What it looked like Wednesday: Getting beers at Pilot Field, late ’80s

By Steve Cichon

Regardless of what the temperature is or how much snow is in the forecast, the Bisons’ first home game is as sure a starting point for Buffalo’s spring as any other measure.

Buffalo News archives

Part of what makes a trip to the ballpark so enjoyable is the communal nature of thousands of baseball fans getting beers from the same vendors for decades.

Buffalo News archives


One of Buffalo’s all-time most popular sports personalities, Conehead — known as Tom Girot when deconed — has been wandering the stands of Buffalo sporting events with ice cold beer since the early ’70s. His all-time record sales day came at a Bisons exhibition game at the Rockpile. Fans tossed back 59 cases, all served up with the Conehead guarantee, as the Bisons played the World Series Champion Pittsburgh Pirates in 1979.


Buffalo News archives

The Earl of Bud:

Though he’s been gone from the stands for almost two decades, Earl “The Earl of Bud” Howze is still a household name and a testament to how much Buffalo loves its beer and beer vendors.

He started hawking beer to Bisons fans in 1979, the same year the team returned to the field after a decadelong hiatus. For almost two decades, it was his style as much as his product which endeared him to a generation of thirsty sports fans. His white tuxedo tails with his nickname emblazoned in red were sponsored by Heidie’s Tuxedo.

Even my unflappable, no-nonsense grandfather — a longtime season ticket holder for the Bills and the Sabres, a man who was rarely impressed with any notion of pageantry or exhibition beyond what the game on the field or the ice, was really impressed with The Earl of Bud.

“They should get rid of that Pee-Wee Herman,” grumbled Gramps, “This guy is 10 times the dancer.”

Of course, as little as Grandpa Coyle liked nonsense, he loved ice-cold beer — which likely explains it all.


Buffalo News archives

There have always been beers on the concourse, too. In fact, that’s where most of Buffalo knows they can find Conehead at the arena these days. In 1989, choices on the concourse were limited to only a few bottled varieties not carried around the park by roving vendors.

Today, the selections include a dozen or more local craft brews if that Blue or Blue Light — even served by the Conehead — doesn’t get the job done for you.

The Butcher and Preservation

By Steve Cichon | steve@buffalostories.com | @stevebuffalo

I was saddened to hear of the death of Donald Palmer, forever etched in Buffalo’s memory as “The Butcher.” He will remain forever one of Buffalo’s sports and pop culture icons. Rest in Peace. -Steve Cichon 11/22/16

BUFFALO, NY – I love preservation and giving current context to Buffalo’s old stuff. My attic is a testament to my single handed efforts at saving our city’s past.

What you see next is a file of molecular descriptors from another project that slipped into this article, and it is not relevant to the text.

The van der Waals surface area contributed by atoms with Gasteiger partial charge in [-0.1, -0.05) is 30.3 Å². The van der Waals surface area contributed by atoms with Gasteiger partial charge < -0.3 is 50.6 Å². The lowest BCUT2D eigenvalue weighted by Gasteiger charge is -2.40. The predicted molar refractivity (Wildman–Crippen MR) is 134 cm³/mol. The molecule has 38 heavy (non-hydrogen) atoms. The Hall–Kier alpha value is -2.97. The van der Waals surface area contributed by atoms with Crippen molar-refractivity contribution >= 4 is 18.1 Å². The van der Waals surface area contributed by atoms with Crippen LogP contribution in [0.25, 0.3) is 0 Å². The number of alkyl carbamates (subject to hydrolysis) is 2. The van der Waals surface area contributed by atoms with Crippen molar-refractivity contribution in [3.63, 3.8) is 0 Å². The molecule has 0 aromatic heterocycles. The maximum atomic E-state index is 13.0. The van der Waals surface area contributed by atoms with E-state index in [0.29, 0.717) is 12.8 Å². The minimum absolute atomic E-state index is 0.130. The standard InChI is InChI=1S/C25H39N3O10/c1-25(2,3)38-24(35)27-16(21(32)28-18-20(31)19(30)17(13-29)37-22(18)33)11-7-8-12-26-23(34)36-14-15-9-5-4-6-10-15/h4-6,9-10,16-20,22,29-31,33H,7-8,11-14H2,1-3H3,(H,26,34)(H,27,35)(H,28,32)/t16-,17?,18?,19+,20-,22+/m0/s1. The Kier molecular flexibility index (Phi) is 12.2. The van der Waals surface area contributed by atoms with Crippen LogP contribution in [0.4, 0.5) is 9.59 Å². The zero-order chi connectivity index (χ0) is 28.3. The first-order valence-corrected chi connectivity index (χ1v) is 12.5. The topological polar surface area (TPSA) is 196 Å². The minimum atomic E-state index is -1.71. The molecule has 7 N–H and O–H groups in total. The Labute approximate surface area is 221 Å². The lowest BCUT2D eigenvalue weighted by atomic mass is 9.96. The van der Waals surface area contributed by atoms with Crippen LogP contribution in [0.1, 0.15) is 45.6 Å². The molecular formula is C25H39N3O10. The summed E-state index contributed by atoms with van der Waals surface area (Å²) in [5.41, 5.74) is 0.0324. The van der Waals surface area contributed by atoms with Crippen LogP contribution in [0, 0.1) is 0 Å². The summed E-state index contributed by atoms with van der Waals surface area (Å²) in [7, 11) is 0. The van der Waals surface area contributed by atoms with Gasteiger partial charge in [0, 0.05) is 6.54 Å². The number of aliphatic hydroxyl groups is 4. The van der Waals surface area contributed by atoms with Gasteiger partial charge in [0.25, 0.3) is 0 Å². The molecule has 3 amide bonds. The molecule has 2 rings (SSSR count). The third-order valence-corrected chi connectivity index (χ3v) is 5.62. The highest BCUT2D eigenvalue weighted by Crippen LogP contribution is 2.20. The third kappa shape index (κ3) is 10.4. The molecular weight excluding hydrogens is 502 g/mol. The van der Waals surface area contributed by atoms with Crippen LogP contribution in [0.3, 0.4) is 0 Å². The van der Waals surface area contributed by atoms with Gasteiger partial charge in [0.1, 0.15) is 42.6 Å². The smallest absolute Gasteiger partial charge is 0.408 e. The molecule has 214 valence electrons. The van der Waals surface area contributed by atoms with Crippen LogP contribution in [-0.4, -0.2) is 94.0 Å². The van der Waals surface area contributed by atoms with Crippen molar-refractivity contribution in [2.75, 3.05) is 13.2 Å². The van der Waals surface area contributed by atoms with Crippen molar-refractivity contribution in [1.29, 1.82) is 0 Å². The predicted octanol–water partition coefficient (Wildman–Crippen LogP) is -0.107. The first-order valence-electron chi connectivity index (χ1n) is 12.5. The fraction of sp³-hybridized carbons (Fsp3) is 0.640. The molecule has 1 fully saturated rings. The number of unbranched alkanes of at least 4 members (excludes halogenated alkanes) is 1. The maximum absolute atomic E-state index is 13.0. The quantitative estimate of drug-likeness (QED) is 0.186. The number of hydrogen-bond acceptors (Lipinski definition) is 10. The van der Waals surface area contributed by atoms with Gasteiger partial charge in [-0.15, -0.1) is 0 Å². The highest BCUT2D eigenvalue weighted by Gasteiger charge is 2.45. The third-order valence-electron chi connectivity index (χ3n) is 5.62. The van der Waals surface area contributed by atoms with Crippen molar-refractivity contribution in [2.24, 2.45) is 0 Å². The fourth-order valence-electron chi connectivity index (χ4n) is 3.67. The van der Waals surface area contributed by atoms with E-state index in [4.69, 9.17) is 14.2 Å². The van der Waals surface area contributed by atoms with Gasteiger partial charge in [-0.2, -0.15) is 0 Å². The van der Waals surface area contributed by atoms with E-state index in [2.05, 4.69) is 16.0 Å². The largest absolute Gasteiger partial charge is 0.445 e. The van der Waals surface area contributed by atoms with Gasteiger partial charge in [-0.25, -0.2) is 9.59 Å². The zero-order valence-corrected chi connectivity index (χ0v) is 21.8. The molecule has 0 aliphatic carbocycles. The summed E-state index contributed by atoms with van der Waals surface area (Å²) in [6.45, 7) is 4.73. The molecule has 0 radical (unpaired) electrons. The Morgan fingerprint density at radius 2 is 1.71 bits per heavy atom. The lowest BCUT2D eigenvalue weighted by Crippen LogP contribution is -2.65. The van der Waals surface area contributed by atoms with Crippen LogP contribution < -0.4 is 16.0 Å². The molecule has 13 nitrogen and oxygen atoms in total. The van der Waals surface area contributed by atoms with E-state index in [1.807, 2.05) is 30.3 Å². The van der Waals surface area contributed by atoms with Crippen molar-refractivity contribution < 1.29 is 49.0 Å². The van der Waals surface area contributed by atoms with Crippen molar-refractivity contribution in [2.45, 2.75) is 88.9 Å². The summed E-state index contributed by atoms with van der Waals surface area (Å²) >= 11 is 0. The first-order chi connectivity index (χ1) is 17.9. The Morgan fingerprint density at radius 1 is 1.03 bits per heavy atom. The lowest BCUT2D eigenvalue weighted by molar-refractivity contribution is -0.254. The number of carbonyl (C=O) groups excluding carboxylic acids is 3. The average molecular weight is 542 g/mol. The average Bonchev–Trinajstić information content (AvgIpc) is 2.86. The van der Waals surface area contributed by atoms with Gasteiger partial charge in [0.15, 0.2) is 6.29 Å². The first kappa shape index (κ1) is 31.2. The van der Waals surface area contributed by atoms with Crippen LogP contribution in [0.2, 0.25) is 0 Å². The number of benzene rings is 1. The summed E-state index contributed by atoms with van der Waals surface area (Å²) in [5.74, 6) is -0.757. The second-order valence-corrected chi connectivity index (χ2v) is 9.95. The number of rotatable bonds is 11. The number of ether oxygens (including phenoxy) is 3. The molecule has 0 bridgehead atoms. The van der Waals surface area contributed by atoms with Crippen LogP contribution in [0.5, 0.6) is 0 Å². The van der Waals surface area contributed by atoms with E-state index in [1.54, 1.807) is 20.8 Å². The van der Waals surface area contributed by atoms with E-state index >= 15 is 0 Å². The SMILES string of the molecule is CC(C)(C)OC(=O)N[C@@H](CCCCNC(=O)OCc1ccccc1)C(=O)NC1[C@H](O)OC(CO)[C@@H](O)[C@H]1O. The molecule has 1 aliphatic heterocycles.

Sometimes, though, I’m frustrated that we don’t celebrate things as a city until they are moments from the wrecking ball.

The Bisons have been here forever. They aren’t going anywhere. They have beer and peanuts and baseball. And a giant TV screen. Do we have to wait to show them massive amounts of Buffalove until they decide to move to Carolina with Carborundum or Arizona with Teds?

It’s hard to believe that the Bisons just wrapped up the 26th season of baseball at PilotNorthAmericareDunnTireCocaColaJimmyGriffin (sorry if I left one out) Field.


The Bisons’ Most Famous “Bat Boy”: The Butcher at War Memorial Stadium, “The Rockpile,” in 1986.

Also hard to believe: if any good Buffalonian were on Family Feud, and RichardDawsonRayCombsLouieAndersonTheGuyFrom-HomeImprovementJohnOHurleySteveHarvey (sorry if I left one out) asked, “Name a Bisons’ Bat Boy,” we’d all have an immediate number one answer.

No other baseball city in the country has a bat boy turned bat man who lasted through two baseball stadiums and became an icon like our Butcher, shown above in 1986 at War Memorial Stadium.

We love our Bills and Sabres, but our Bisons are a much more Buffalo organization at the heart of it.

Mayor Griffin’s brass ones built the ball park. He just started building it, and sending some of the bills to Albany. And they paid.

The most famous Bisons of the last few decades include the Butcher, Conehead, The Earl of Bud, Larry the peanut guy, and Irv from the 7th inning stretch.

For the record, that’s beer, beer, peanuts, and shouting obnoxious things in unison during Gary Glitter’s Rock’N Roll Part 2. There’s some genuine, real article Buffalove.

It’s too late now, but maybe next season we can get all hipster and act like we just unearthed this amazing gem that is soooo Buffalo that we need to go and look at it, and drink beer. It’s at Washington and Swan.

Our grandfathers and great-grandfathers worked in grain mills or steel plants and nothing will bring them back. But guess what? They also watched the Bisons at Offerman Field.

And many of us went with our dads to the Rockpile. And the “new” ballpark.

It’s like preservation, without having to strap yourself to anything!

I love finding new-old stuff to rally behind, but I like the old-old stuff, too.

So, I hope I’m not alone in grabbing my Red&Blue/Green&Red/Blue&Orange/backtoRed&Blue (sorry if I left one out) Bisons gear, and looking forward to opening day at a home grown institution that screams Buffalo by screaming “WHO NEEDS A BEER…”


Originally appeared on Trending Buffalo on September 3, 2013